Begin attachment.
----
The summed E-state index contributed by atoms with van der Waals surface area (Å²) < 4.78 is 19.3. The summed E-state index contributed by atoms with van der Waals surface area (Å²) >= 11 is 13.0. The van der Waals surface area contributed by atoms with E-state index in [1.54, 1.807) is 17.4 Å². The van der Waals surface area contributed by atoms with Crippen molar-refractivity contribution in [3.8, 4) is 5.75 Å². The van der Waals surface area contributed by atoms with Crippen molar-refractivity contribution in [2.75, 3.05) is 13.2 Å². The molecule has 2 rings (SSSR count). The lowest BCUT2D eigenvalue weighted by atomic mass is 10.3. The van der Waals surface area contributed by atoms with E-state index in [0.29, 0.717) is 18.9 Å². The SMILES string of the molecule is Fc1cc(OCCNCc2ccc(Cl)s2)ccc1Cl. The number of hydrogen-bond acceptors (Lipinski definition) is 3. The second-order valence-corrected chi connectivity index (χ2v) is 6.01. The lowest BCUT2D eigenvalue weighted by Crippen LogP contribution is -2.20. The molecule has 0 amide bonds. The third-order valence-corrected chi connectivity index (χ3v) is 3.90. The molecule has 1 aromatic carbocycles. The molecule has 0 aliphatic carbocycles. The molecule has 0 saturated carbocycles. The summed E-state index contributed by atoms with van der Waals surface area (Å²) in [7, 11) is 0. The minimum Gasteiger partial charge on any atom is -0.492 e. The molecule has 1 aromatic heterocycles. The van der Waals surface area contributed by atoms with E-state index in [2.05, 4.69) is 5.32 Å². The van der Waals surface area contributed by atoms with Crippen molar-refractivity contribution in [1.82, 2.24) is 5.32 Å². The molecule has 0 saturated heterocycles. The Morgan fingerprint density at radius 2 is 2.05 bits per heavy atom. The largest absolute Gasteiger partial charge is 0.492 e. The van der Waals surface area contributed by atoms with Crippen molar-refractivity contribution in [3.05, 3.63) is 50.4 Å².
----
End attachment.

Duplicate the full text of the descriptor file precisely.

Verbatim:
The summed E-state index contributed by atoms with van der Waals surface area (Å²) < 4.78 is 19.3. The summed E-state index contributed by atoms with van der Waals surface area (Å²) >= 11 is 13.0. The van der Waals surface area contributed by atoms with E-state index in [1.54, 1.807) is 17.4 Å². The van der Waals surface area contributed by atoms with Crippen molar-refractivity contribution in [3.8, 4) is 5.75 Å². The van der Waals surface area contributed by atoms with Crippen molar-refractivity contribution in [2.75, 3.05) is 13.2 Å². The molecule has 2 rings (SSSR count). The lowest BCUT2D eigenvalue weighted by atomic mass is 10.3. The van der Waals surface area contributed by atoms with E-state index in [0.29, 0.717) is 18.9 Å². The SMILES string of the molecule is Fc1cc(OCCNCc2ccc(Cl)s2)ccc1Cl. The number of hydrogen-bond acceptors (Lipinski definition) is 3. The second-order valence-corrected chi connectivity index (χ2v) is 6.01. The lowest BCUT2D eigenvalue weighted by Crippen LogP contribution is -2.20. The molecule has 0 amide bonds. The third-order valence-corrected chi connectivity index (χ3v) is 3.90. The molecule has 1 aromatic carbocycles. The molecule has 0 aliphatic carbocycles. The molecule has 0 saturated carbocycles. The summed E-state index contributed by atoms with van der Waals surface area (Å²) in [7, 11) is 0. The minimum Gasteiger partial charge on any atom is -0.492 e. The molecule has 1 aromatic heterocycles. The van der Waals surface area contributed by atoms with E-state index in [2.05, 4.69) is 5.32 Å². The van der Waals surface area contributed by atoms with Crippen molar-refractivity contribution in [1.82, 2.24) is 5.32 Å². The molecule has 0 saturated heterocycles. The Morgan fingerprint density at radius 2 is 2.05 bits per heavy atom. The largest absolute Gasteiger partial charge is 0.492 e. The van der Waals surface area contributed by atoms with Crippen molar-refractivity contribution in [3.05, 3.63) is 50.4 Å².